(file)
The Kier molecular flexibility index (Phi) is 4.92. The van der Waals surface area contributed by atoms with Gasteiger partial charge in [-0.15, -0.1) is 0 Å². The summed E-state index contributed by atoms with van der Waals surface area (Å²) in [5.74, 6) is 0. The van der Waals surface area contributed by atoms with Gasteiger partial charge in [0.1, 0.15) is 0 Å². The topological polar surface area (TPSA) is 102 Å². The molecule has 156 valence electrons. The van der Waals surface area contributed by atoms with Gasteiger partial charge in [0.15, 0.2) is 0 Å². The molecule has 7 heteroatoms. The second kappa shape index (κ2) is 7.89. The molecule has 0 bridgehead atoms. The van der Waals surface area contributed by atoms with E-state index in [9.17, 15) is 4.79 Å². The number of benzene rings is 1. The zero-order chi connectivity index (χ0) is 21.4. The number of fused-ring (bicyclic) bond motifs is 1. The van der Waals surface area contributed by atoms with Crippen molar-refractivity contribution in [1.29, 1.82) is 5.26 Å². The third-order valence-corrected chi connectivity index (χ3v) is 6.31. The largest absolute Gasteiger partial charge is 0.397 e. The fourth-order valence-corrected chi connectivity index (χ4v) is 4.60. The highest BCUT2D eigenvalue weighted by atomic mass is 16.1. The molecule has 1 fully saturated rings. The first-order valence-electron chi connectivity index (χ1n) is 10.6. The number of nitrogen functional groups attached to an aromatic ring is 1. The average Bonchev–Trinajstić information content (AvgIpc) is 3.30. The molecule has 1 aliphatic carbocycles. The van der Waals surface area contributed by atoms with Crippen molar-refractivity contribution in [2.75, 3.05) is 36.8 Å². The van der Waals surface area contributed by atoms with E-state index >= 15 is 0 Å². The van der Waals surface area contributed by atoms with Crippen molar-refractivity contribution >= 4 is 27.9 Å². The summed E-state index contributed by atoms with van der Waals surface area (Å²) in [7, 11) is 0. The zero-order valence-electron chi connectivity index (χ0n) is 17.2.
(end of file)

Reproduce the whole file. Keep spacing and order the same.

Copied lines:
The Kier molecular flexibility index (Phi) is 4.92. The van der Waals surface area contributed by atoms with Gasteiger partial charge in [-0.15, -0.1) is 0 Å². The summed E-state index contributed by atoms with van der Waals surface area (Å²) in [5.74, 6) is 0. The van der Waals surface area contributed by atoms with Gasteiger partial charge in [0.1, 0.15) is 0 Å². The topological polar surface area (TPSA) is 102 Å². The molecule has 156 valence electrons. The van der Waals surface area contributed by atoms with Gasteiger partial charge in [0.15, 0.2) is 0 Å². The molecule has 7 heteroatoms. The second kappa shape index (κ2) is 7.89. The molecule has 0 bridgehead atoms. The van der Waals surface area contributed by atoms with E-state index in [9.17, 15) is 4.79 Å². The number of benzene rings is 1. The zero-order chi connectivity index (χ0) is 21.4. The number of fused-ring (bicyclic) bond motifs is 1. The van der Waals surface area contributed by atoms with Crippen molar-refractivity contribution in [1.29, 1.82) is 5.26 Å². The third-order valence-corrected chi connectivity index (χ3v) is 6.31. The largest absolute Gasteiger partial charge is 0.397 e. The fourth-order valence-corrected chi connectivity index (χ4v) is 4.60. The highest BCUT2D eigenvalue weighted by atomic mass is 16.1. The molecule has 1 fully saturated rings. The first-order valence-electron chi connectivity index (χ1n) is 10.6. The number of nitrogen functional groups attached to an aromatic ring is 1. The average Bonchev–Trinajstić information content (AvgIpc) is 3.30. The molecule has 1 aliphatic carbocycles. The van der Waals surface area contributed by atoms with Crippen molar-refractivity contribution in [2.75, 3.05) is 36.8 Å². The van der Waals surface area contributed by atoms with E-state index >= 15 is 0 Å². The van der Waals surface area contributed by atoms with Crippen molar-refractivity contribution >= 4 is 27.9 Å². The summed E-state index contributed by atoms with van der Waals surface area (Å²) in [7, 11) is 0. The zero-order valence-electron chi connectivity index (χ0n) is 17.2.